Wednesday, March 23, 2016

Property Changes In TDI - On The Fly

This week, I was asked if it was possible to update a TDI property while the TDI server was still running and, if so, how to go about doing it.

The reason for wanting to do so was akin to injecting a property into TDI at run-time so that it would "safely" shutdown an Assembly Line at a sensible point of processing. Now, there are many ways to address this actual requirement, but the fundamental question of how to inject a property into TDI is certainly something that can be explained easily.

tdisrvctl
The tdisrvctl command is a terrific command for communicating with a running TDI server. In order to communicate with the TDI server, you merely need to supply some key information, such as the Port Number that the TDI Server API is listening on, and some means to identify yourself using the TDI keystores. Finally, you supply an "operation" for the TDI Server to perform. Manipulating properties can be performed with the "prop" operation. In summary, tdisrvctl needs the following parameters:

  • -p {port}
  • -K {keystore}
  • -P {keystore password}
  • -T {trust store}
  • -W {trust store password}
  • -op prop


I set up a Project in TDI called propertyhandling, with an assemblyline called propertyhandling and a property in the propertyhandling properties file called status with a value of run.

In my AL, I created a conditional WHILE loop with this code:

if (system.getExternalProperty("status") == "run") {
      return true;
} else {
      return false;
}

I ran the AL and it trundles along nicely doing nothing but looping and consuming all available CPU. You got to love never-ending loops!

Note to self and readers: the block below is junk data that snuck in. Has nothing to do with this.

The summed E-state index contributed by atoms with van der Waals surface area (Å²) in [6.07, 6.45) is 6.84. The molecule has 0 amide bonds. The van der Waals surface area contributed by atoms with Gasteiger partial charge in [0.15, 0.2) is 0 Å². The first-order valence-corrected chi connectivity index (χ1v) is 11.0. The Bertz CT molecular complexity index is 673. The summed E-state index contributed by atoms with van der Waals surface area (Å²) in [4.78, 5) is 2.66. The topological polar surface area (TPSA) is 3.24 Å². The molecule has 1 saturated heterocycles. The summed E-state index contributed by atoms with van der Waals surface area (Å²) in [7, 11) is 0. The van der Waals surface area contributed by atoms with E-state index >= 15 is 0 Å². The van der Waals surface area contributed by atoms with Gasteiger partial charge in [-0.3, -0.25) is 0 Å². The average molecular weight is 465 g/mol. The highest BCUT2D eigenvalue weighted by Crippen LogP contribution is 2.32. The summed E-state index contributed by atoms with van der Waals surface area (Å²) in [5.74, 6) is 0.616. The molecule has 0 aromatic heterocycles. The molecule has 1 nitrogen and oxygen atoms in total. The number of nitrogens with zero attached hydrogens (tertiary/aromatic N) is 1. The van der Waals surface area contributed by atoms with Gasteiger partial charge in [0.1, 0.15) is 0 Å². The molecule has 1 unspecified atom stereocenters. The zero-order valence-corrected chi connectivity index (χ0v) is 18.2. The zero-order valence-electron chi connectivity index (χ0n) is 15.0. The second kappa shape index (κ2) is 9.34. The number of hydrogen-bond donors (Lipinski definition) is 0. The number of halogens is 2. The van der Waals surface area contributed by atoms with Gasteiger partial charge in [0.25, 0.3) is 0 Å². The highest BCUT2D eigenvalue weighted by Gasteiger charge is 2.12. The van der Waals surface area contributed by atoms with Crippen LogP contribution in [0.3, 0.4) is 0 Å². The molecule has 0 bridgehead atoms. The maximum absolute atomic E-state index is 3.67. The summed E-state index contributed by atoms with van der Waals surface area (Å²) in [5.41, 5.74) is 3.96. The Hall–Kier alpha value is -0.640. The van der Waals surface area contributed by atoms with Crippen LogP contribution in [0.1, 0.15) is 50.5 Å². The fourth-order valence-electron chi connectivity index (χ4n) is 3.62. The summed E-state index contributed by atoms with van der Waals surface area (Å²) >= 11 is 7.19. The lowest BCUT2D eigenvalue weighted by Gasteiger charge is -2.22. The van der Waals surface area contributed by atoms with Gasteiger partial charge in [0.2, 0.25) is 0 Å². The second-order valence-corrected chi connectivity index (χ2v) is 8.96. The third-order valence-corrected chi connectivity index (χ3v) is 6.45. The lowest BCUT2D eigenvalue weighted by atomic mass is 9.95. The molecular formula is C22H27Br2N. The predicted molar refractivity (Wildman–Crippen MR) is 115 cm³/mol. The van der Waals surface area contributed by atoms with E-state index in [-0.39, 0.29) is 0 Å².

I then ran this command:

tdisrvctl.bat -p 1091 -T C:\TDISOL\testserver.jks -W server -K C:\TDISOL\serverapi\testadmin.jks -P administrator -op prop -c propertyhandling -o propertyhandling -g all

The -c, -o and -g options after the prop operation need a little explaining:

  • -c this is the Solution Name for my configuration, in this case propertyhandling
  • -o this is the name of the properties collection, in this case propertyhandling
  • -g this tells the TDI Server to return the property value for the property named, in this case all means return the values for all the properties in the properties file


When I run the command, the result I get on-screen is this:

--- propertyhandling ---

status=run

This is excellent news, I'm able to query the current properties held in this particular properties file. Swapping that -g argument for a -s argument means I can now manipulate the status property as such:

tdisrvctl.bat -p 1091 -T C:\TDISOL\testserver.jks -W server -K C:\TDISOL\serverapi\testadmin.jks -P administrator -op prop -c propertyhandling -o propertyhandling -s status=stop

The -s require a property/value pair to be supplied. In this case, -s is telling the TDI Server to set the value of property status to stop. When I run this command, I get this result:

CTGDJB070I The property status has been set and committed.

That looks positive and when I check whether my assemblyline is still running, I find that it has indeed come to an end - as expected. Thanks goodness, says my CPU!

Of course, there are a myriad of use cases for injecting properties at run time... safe shut-down of an assemblyline is just one.
Post a Comment